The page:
Regent bowerbird, an intelligent builder


Bec Crew


Bec Crew

Bec Crew is a Sydney-based science communicator with a love for weird and wonderful animals. From strange behaviours and special adaptations to newly discovered species and the researchers who find them, her topics celebrate how alien yet relatable so many of the creatures that live amongst us can be.
ByBec Crew February 12, 2015
Reading Time: 2 Minutes Print this page
The regent bowerbird male is one of the more striking of the family of bower builders, and he’s intelligent too

THE REGENT BOWERBIRD (Sericulus chrysocephalus) is not only incredibly beautiful and intelligent, but the species has given rise to one of the rarest birds in Australia – a hybrid of the regent and satin species, which has only ever been photographed twice.

Endemic to Australia, the regent bowerbird is found throughout the rainforests and leafy coasts of eastern Australia, all the way up in central Queensland, and down into New South Wales.

They display striking sexual dimorphism – the males, as seen above, are covered in silky black plumage, with glossy golden feathers on the ends of their wings, and pouring down over their heads like a thick, molten crown. The females, of course, are a dull, speckledy olive colour.

Bower construction and tool use

During the breeding season, a male will spend approximately three percent of his day constructing and maintaining his bower, built from an array of sticks maneuvered into a short, roofless corridor shape. This is obviously a very small portion of his day, and much less significant than the time other bowerbird species spend on theirs, most likely because the regent bowerbird male likes to begin his courtship routine up in the canopy.

This has created something of a raiding culture among the rival males. Like other bowerbirds, the male regent will decorate his bower in coloured objects, particularly various types of fruits, snail shells, and pieces of blue plastic. When he spends one percent of his day away from his bower to court the females (because priorities), he risks another male sneaking in and stealing his plastic at best, or sneaking in, stealing his plastic and destroying his bower at worst.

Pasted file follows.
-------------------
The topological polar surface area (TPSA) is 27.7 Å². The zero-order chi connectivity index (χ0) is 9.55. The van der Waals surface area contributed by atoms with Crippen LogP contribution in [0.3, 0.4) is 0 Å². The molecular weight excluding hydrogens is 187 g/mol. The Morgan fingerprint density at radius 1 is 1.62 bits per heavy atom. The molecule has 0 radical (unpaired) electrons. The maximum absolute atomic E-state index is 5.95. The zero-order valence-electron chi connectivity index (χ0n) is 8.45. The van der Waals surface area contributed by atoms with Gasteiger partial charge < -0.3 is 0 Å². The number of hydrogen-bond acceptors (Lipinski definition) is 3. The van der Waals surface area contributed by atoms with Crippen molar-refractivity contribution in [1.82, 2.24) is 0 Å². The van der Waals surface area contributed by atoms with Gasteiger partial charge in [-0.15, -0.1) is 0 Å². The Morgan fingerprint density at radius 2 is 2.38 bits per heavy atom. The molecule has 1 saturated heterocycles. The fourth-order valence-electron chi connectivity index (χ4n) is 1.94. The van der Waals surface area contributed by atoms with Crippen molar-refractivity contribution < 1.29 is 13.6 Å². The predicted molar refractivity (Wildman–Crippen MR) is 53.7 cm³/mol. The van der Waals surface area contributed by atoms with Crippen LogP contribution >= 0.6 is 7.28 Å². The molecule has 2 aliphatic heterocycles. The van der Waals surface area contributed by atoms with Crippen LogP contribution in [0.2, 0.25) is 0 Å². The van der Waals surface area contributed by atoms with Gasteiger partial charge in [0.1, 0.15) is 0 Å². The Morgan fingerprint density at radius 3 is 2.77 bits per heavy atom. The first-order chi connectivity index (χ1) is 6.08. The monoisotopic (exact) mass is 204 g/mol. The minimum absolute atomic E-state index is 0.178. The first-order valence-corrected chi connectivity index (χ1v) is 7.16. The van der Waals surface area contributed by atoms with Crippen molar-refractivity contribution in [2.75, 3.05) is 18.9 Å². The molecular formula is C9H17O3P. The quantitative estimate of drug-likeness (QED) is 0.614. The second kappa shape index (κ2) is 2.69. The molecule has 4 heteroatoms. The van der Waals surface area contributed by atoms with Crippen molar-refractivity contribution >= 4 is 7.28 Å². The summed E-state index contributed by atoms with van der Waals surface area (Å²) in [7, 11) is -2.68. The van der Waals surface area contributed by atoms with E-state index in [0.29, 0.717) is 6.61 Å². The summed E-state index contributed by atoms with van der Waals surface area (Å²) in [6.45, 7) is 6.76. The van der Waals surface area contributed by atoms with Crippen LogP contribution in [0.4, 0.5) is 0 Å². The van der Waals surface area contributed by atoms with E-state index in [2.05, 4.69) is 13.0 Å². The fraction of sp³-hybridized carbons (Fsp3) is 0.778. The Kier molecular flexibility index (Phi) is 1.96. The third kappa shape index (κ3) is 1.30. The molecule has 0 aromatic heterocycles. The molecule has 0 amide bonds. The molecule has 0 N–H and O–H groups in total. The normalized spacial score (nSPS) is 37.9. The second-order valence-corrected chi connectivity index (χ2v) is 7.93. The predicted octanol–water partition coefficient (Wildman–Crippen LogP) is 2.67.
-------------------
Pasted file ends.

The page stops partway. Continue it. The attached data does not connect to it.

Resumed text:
Which would be super-sad, because during that brief bower-constructing time, the male will go so far as to create a greyish blue or green ‘saliva paint’ in his mouth, to be used as further decoration on the bower walls, and will sometimes use bundles of leaves to apply it. This is one of the few known instances of tool use in birds.

Rare bowerbird hybrid

Weirdly enough, at some point, regent bowerbirds started breeding with Australian satin bowerbirds (Ptilonorhynchus violaceus), and the result was the ultra-rare Rawnsley’s bowerbird.

This ‘intergeneric’ hybrid – other examples include the liger, the zonkey, and the savannah cat – was first spotted near Brisbane in 1867, and a second one wasn’t seen until late 2003.

A year later, the first-ever photograph of a Rawnsley’s bowerbird was captured in southeast Queensland, and then another was photographed just last year, in New South Wales.

“To be honest I didn’t know what I was taking a picture of, but it caught my eye,” Kalang resident, Carol Seidl, said of the event. Better familiarise yourself with this fascinating bird – it would be a lottery shot to see one.